When I was little, growing up in Las Vegas, I liked to name the colors I saw outside. I had the jumbo box of Crayolas, and I reacted almost synesthetically when they named the colors right. Cerulean made me tingle. It was blue like I’d never seen before, blue like they don’t have in the desert or even in the ocean off Mission Beach, and the name was like the fairytale kingdoms that I used to write stories about in my piles of spiral notebooks. Asparagus made me nauseous and so did its eponym (and anyway, jungle green was the…


Houses full of people who sound like they swallowed potatoes

The Italian girls in my Danish class are beside themselves that I’ve left New York. “Jeg kommer fra New York,” I say, hacking up the “fra” like it’s 2003 and I’m in the front row of French I with Madame H________. Better to sound French than to sound American.

“Then why are you here?” asks the girl from Bologna, who twenty minutes into the first class accused me of being a ringer for having shown up already knowing the secret Danish vowels. I suspect we wouldn’t have been friends as children, and that we won’t be friends now, since I’m…


It occurs to me now that this story is wasted on the young. As a child, I found it overwrought. Then again, I was the kind of insufferable pedant who insisted on pointing out that I was ten and a half or turning thirteen next month. To me, the delta between just-turned-twelve and twelve-plus-eleven-months was significant enough to merit pointing out. And that made the idea that you were somehow harboring past and lesser versions of yourself like a parasite preposterous.

I turned 21 in my hometown of Las Vegas and forgot what shame was as I forced this bouncer to take a photo of me with my newly powerful ID

These days, I don’t put as much stock in birthdays as I once did. 21 ruins it, I think…


I haven’t had a period in eight years and I feel great about it.

I started taking Seasonique when I was eighteen, after the closest thing my mother and I have ever had to a sex talk. (She looked at me shortly before I left for college and said, “You should go on birth control.” We haven’t discussed the matter since.) Periods only once every three months? It was a dream.

I hate being on my period perhaps more than the average woman does. I am a nervous wreck and a control freak on the best of days and there’s…


A view from an apartment that didn’t belong to me

After college, I landed in an apartment that my father once, memorably, called “a warehouse for twentysomethings.” Warehouse is generous: it was a converted four-bedroom with a single, decrepit bathroom and no air conditioner. I found my room on Craigslist shortly after arriving in New York where I discovered quickly and to my chagrin that, at the beginning of 2012, there were no jobs to be found for a shiftless 22-year-old with an English degree and that I was living dangerously beyond my means. (“Beyond my means” meant, in this case, one of two bedrooms in an apartment where the…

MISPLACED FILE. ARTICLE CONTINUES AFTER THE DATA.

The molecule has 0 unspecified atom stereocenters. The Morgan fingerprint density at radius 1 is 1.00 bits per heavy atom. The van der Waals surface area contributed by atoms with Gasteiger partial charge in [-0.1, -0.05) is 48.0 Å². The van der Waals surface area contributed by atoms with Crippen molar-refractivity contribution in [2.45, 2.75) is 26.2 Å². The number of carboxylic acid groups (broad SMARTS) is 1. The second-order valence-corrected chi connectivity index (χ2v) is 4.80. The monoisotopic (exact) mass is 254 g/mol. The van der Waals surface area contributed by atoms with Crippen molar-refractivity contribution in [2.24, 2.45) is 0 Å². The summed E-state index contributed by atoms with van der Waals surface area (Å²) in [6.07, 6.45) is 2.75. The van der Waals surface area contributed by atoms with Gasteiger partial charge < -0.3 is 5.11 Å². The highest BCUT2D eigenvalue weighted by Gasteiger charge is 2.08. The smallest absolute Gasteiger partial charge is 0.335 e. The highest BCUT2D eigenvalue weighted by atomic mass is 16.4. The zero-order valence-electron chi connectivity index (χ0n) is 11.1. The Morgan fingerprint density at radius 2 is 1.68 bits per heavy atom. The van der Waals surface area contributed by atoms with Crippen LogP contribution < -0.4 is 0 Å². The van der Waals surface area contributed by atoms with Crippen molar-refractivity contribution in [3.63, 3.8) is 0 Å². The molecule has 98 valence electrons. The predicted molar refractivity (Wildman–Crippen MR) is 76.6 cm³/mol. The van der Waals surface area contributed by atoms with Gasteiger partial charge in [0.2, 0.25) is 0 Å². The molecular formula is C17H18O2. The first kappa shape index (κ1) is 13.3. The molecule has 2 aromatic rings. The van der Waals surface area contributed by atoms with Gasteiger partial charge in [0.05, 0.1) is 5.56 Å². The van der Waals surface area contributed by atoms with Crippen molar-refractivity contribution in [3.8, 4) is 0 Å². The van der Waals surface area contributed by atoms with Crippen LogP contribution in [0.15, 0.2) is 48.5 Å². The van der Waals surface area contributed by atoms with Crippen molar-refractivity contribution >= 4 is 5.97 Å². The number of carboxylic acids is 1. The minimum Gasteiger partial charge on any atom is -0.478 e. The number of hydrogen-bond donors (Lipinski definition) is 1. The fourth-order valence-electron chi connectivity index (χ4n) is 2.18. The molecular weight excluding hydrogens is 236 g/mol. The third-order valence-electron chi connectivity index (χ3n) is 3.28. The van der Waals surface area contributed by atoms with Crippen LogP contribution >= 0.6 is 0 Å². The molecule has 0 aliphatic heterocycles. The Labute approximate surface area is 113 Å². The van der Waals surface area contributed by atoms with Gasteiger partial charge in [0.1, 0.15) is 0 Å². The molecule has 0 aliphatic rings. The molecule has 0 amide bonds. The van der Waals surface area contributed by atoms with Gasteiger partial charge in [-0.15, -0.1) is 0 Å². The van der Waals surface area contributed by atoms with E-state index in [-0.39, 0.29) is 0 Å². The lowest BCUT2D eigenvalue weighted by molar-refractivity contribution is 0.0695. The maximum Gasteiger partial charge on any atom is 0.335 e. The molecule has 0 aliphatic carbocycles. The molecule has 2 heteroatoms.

I haven’t had a period in eight years and I feel great about it.

I started taking Seasonique when I was eighteen, after the closest thing my mother and I have ever had to a sex talk. (She looked at me shortly before I left for college and said, “You should go on birth control.” We haven’t discussed the matter since.) Periods only once every three months? It was a dream.

I hate being on my period perhaps more than the average woman does. I am a nervous wreck and a control freak on the best of days and there’s…


A red tank top emblazoned with the word DANCE in rainbow glitter. Baby-blue track pants from the Limited Too that snap up the side. Pastel yellow sneakers for skateboarders, doodled all over with ballpoint-pen stars and hearts and Avril Lavigne lyrics.

Beige corduroy bellbottoms. A tiered skirt that falls to mid-calf and soars when you spin. Birkenstocks. A camisole, worn under a long-sleeved henley, that rides up my belly until there’s a roll sitting just below my bra line that I can’t adjust without reaching up under my shirt in the middle of trigonometry in front of everyone. Low-rise jeans.


Throughout the northern hemisphere, the school buses are gassing up. Twentysomethings are putting away their cutoff shorts and Indian headdresses until next year’s Coachella. Bartenders are replacing their summer shandies with pumpkin beer and the Gap is stocking their shelves with another season’s worth of infinity scarves that will last all of four months until your cat eats one and you leave the other on the subway. Summer — the calendar and the thermostat aside — is over.

And I, for one, am celebrating.

Have I turned into a parody of myself yet? I hate hugging and chocolate ice cream…


“I’m getting cockles,” I say.

My dad looks at me like I just said I was ordering the insect protein. To his credit, he doesn’t recommend that maybe I ought to stick with the same buttered pasta I’ve been eating since I started in on solid foods fifteen years earlier. “Nice!” he says.

I’m sixteen and we’re in New York City, at an Italian restaurant in an English basement somewhere in Little Italy. The tables are covered in red checkered cloths and “Famous Blue Raincoat” is playing in the background. …


Over the past several months, I’ve caught myself — multiple times — on the verge of tweeting song lyrics like I’m a seventeen-year-old writing on MySpace. I think it’s probably because the last time I had my heart broken like I did a year or so ago, I was seventeen, and it was easier to wear your heart on your sleeve then. …

Dana Cass

writer // living in a body in a world // this is just a selection; check out all my work at http://www.danacass.com

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